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Old 11-06-2019, 12:59 PM   #151
Fossilkid93
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Re: Mexico City is underrated thread!

Awesome TR!

I agree with you on GDL. It's OK, but I was a little underwhelmed. And +1 on the tortas ahogadas. My best meal there was buying a torta for $2 in a place a local recommended. I also couldn't drink enough tejuinos (a corn-based drink with lemon, salt, pepper, etc.)

Regarding Day of the Dead, yah it's more about celebration than solemn remembrance. The point of the grave sites is that you put all the food and items that your loved one enjoyed as a way to help them enjoy their journey to the afterlife. That's probably a crude summary, but the general gist of it from what I understand.

Regarding costs, I'd say the option is there to live extremely cheap, but as you do more western style stuff, costs start to approach those in USA. That being said, I live a pretty western lifestyle in CDMX and I'd say my budget is still 35-40% what I'd be paying in an enjoyable (for me) city in the USA like Denver, Austin, Portland, etc. And that's not even getting into the expensive tier like NYC, SF, Seattle.

Rents: I'm paying $850/month for a pretty nice, large 1BR, fully furnished, all bills paid in the center of CDMX. That'd be at least double in a walkable area of those cities I mentioned.

Food: Food can be extremely cheap in Mexico. You could buy all your stuff in markets and eat out on the street or in menu del dia places (3 course meals for like $3-5 up until 5PM). If you eat in western-style restaurants, prices will roughly be the same as in the USA.

Random stuff: I can go to a top-notch movie theater for $4/ticket and popcorn/drink is another $4. Haircuts cost me like $4.

Things also tend to be a lot more expensive as a tourist. I'm doing a couple days in Miami and everything is 3x more expensive than my recent trip to GDL.

Super sweet AirBNB near Chapu in GDL: $40/night
Complete shitbox motel near Fort Lauderdale airport: $55/night (I can't afford Miami prices)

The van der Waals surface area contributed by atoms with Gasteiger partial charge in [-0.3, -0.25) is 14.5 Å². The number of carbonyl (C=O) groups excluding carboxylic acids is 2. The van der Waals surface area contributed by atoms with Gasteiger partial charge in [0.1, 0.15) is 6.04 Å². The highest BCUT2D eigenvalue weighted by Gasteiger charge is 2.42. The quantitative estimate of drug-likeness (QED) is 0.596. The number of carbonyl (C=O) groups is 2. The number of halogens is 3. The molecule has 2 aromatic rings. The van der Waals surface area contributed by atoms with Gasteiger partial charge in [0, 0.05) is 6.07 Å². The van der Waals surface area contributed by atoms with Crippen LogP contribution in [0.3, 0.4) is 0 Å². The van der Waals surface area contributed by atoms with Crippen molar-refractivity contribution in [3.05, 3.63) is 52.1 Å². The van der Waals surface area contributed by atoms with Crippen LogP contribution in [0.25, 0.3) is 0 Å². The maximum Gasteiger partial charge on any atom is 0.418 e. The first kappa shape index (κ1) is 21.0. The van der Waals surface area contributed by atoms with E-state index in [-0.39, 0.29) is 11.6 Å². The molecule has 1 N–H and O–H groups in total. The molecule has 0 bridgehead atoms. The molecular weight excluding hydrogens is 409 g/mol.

Uber from Tlaquepaque into GDL: $4 (also could've taken public transport for almost nothing)
Train from FLL into Miami: $20 (I think, not 100% sure on that)

Museums in GDL: $5 entry
Museums in Miami: $20 entry

Bikeshare for the day in GDL: $2-3 (I'm paying $4.50 for the entire month for my bikeshre in CDMX)
Miami: $15

Breakfast/lunch in GDL:$2-4
in Miami: minimum $10, probably $15-20

So GDL (the 2nd largest city in Mexico) is still a fraction of what you're paying to visit any large American city. So I don't necessarily agree that prices are anywhere close to their American counterparts. I guess if you're expecting everything to be dirt cheap, it's not the case, some things are more expensive than you might expect.

Hopefully you enjoy Guanajuato and finally have some top notch meals. It was probably my favorite smaller city in Mexico that I've seen so far. I'd recommend a callejoneada, but it's probably a lot more fun with someone and if you understand a lot of Spanish.
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Old 11-06-2019, 03:24 PM   #152
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Re: Mexico City is underrated thread!

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Originally Posted by Pride of Cucamonga View Post
Quick recap of my trip to Mexico so far:


A few days ago I booked a tourist bus to Guanajuato which is where I am now. The bus ride took about 4-5 hours and cost about $25. I booked a first class tourist bus by a company called "Primera Plus" and while it was quite comfortable and more than adequate, it wasn't as nice as the tourist buses in Peru.
Try ETN in the future. They only have three seats across the bus (as opposed to 4) and the ride is significantly more comfortable than Primera Plus in my experience.

All these pictures and trip reports are getting me amped up for Mexico. I'll be in Guadalajara in 5 weeks!
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Old 11-09-2019, 10:53 PM   #153
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Re: Mexico City is underrated thread!

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Quick recap of my trip to Mexico so far:

Mexico is definitely cheaper than the United States, but it's not crazy cheap like it once was.

Prices sounded reasonable for your airbnb's.



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Originally Posted by Fossilkid93


Super sweet AirBNB near Chapu in GDL: $40/night

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Old 11-14-2019, 08:04 PM   #154
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Re: Mexico City is underrated thread!

Currently traveling in Guatemala for a week so I figured it'd be ok to add a quick update here since it's fairly common to combine México and Guatemala in one trip.